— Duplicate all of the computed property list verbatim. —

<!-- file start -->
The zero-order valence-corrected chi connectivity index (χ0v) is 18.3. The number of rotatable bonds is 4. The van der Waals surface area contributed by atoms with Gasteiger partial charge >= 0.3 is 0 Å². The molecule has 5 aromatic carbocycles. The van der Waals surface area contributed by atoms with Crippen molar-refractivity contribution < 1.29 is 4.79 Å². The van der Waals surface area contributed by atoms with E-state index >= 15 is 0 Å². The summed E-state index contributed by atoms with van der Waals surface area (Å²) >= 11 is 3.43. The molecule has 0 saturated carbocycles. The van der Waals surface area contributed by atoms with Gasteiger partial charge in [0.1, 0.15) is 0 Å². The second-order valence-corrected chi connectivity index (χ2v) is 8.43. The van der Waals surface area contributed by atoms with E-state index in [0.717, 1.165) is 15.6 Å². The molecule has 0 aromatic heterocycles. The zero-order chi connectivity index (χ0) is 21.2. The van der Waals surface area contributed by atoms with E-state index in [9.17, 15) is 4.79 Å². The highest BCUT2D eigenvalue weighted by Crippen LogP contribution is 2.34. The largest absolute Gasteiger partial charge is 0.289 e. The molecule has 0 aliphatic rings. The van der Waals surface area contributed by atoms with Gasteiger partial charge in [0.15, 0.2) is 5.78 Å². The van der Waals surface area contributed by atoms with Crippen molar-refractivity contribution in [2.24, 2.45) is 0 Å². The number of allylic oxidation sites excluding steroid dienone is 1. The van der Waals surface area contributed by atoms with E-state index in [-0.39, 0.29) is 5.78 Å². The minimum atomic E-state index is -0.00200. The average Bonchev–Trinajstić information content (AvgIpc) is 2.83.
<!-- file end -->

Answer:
The zero-order valence-corrected chi connectivity index (χ0v) is 18.3. The number of rotatable bonds is 4. The van der Waals surface area contributed by atoms with Gasteiger partial charge >= 0.3 is 0 Å². The molecule has 5 aromatic carbocycles. The van der Waals surface area contributed by atoms with Crippen molar-refractivity contribution < 1.29 is 4.79 Å². The van der Waals surface area contributed by atoms with E-state index >= 15 is 0 Å². The summed E-state index contributed by atoms with van der Waals surface area (Å²) >= 11 is 3.43. The molecule has 0 saturated carbocycles. The van der Waals surface area contributed by atoms with Gasteiger partial charge in [0.1, 0.15) is 0 Å². The second-order valence-corrected chi connectivity index (χ2v) is 8.43. The van der Waals surface area contributed by atoms with E-state index in [0.717, 1.165) is 15.6 Å². The molecule has 0 aromatic heterocycles. The zero-order chi connectivity index (χ0) is 21.2. The van der Waals surface area contributed by atoms with E-state index in [9.17, 15) is 4.79 Å². The highest BCUT2D eigenvalue weighted by Crippen LogP contribution is 2.34. The largest absolute Gasteiger partial charge is 0.289 e. The molecule has 0 aliphatic rings. The van der Waals surface area contributed by atoms with Gasteiger partial charge in [0.15, 0.2) is 5.78 Å². The van der Waals surface area contributed by atoms with Crippen molar-refractivity contribution in [2.24, 2.45) is 0 Å². The number of allylic oxidation sites excluding steroid dienone is 1. The van der Waals surface area contributed by atoms with E-state index in [-0.39, 0.29) is 5.78 Å². The minimum atomic E-state index is -0.00200. The average Bonchev–Trinajstić information content (AvgIpc) is 2.83.